The Washington Post
A dark day for democracy in Tunisia
On Monday, Tunisians have been going to the polls to vote on a new constitution proposed by President Kais Saied. At stake is nothing less than the fate of the Arab world’s most promising experiment in democratic governance. If Saied gets his way, Tunisia could send an ominous signal to the rest of the Middle East and North Africa, where despotic rulers remain entrenched.
In 2011, a popular uprising in Tunisia sparked by a young fruit vendor’s suicide overthrew the dictatorship of Zine el-abidine Ben Ali, who had ruled for 23 years. The events in Tunisia triggered a wave of similar revolutions across the Middle East and North Africa, an upheaval that came to be known as the Arab Spring.
Tunisians embarked on a halting, yet remarkable, transition toward democracy. Thousands of grass-roots civil society organizations, hundreds of political parties and dozens of fresh media outlets sprang up. In 2014, Tunisia’s democratically elected Constituent Assembly passed an inclusively drafted constitution, painstakingly debated over two years, that enshrined safeguards for human rights, checks and balances, and other fundamental pillars of representative governance. For a country whose dictator had once “won” staged elections with farcical 99 percent margins, the fact that Tunisia managed to hold multiple nationwide democratic elections was extraordinary.
It is true that Tunisia’s post-revolutionary governments never managed to create a betterfunctioning economy, to reform the corrupt security state or to create a Constitutional Court. But despite significant failures, Tunisia’s strides in free speech and democratic governance catapulted it to the highest marks in democracy-rating indexes such as Polity IV and Freedom House. The symbolic importance of this — namely that organic, grass-roots-created democracy is possible in the Arab world — posed a crucial counterargument to regional autocracies and violent extremists. Tunisia’s example gave hope to an entire region.
Now, Saied — a little-known law professor who won office in 2019 as a dark-horse populist — appears determined to reverse that progress. On July 25, 2021, he staged a presidential coup that overthrew the country’s nascent democracy. Framing his takeover as a “correction” to jump-start urgently needed reforms, Saied painted the entire political class — including independent civil society organizations and media outlets — as corrupt intermediaries standing between him and “the people.”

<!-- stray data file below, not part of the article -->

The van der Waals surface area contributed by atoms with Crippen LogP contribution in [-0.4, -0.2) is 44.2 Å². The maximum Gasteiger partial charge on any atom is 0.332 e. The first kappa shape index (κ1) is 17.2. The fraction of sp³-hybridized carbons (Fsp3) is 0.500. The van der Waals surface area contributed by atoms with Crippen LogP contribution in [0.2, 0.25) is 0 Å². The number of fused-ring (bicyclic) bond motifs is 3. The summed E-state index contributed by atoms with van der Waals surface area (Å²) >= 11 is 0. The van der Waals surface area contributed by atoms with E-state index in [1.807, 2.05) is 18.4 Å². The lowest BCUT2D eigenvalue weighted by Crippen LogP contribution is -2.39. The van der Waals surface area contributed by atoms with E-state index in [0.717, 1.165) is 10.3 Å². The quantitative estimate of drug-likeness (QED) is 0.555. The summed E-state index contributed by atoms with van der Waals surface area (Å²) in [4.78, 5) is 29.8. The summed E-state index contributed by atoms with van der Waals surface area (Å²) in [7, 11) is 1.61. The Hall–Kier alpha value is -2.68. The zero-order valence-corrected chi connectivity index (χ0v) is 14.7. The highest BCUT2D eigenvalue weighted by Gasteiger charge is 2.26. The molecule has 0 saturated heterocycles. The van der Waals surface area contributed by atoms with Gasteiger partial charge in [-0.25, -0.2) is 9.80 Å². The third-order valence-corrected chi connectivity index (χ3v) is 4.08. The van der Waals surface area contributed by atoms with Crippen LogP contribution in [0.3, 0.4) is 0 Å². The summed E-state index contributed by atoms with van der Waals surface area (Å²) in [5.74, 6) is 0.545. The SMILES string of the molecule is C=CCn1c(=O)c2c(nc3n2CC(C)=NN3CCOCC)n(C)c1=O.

Saied shut down the democratically elected parliament with tanks and seized the reins of all three governmental branches. He has ruled by fiat ever since. He has dragged his civilian critics in front of military courts. He has accused parliamentarians who convened virtually to condemn his power grab of “attempting a coup.” He has assaulted the judiciary’s independence and seized control of the country’s electoral commission.
For a man who built his reputation on his alleged expertise as a constitutional lawyer, his unconstitutional assault on Tunisia’s institutions has been tragically ironic. Undeterred by his critics, who now include nearly all political parties and a broad range of civil society groups, Saied is hurtling toward a style of authoritarian hyper-presidentialism that could be worse than the dictatorships that came before.
Saied released his draft constitution on June 30, just weeks before his vanity referendum. The draft, first issued with dozens of grammatical errors, bafflingly enshrined the Tunisian state as the sole and best interpreter of sharia law for all Muslims. More importantly, Saied’s constitution obliterated basic requirements for democratic governance, such as the separation of powers and oversight between branches.
Days after the draft’s release, Saied’s handpicked constitutional committee vehemently disavowed it. This carelessly constructed, single-handedly-authored authoritarian constitution represents a massive insult to the dignity and hard-won democratic achievements of Tunisians.
Disgusted by the illegitimacy of Saied’s coup-launched process, many Tunisians vowed to boycott Monday’s referendum. The minority who do vote will likely vote yes, because Saied’s promises — however unreliable — still represent to them a preferable alternative to a decade of parliamentary bickering and dysfunction that failed to deliver tangible economic benefits. The last-minute nature of this crude plebiscite, the disorganization of Saied’s electoral commission, and the widespread perception that the vote will be rigged in favor of “yes” have stymied efforts to organize, observe and vote “no.”
Most Tunisians seem beaten down by economic hardship. “We’re sleepwalking back to the dark old days,” 39-year-old Zouhair Khlefi told me over coffee in Redeyef, a remote town near the Algerian border. “I want to shake people awake, but I can’t. They’re too hungry, they’re too tired, and they’re too forgetful of how precious our revolution was.”
The absence of any minimum threshold for turnout — a striking departure from global standards in binding referenda — means Saied’s constitution will likely pass despite low engagement.
If it does, Tunisia’s democratic experiment could definitively end. It remains to be seen whether the same people who once rose up so inspiringly for inclusive government might again stand to topple another dictatorship — one that will, tragically, be largely of their own making.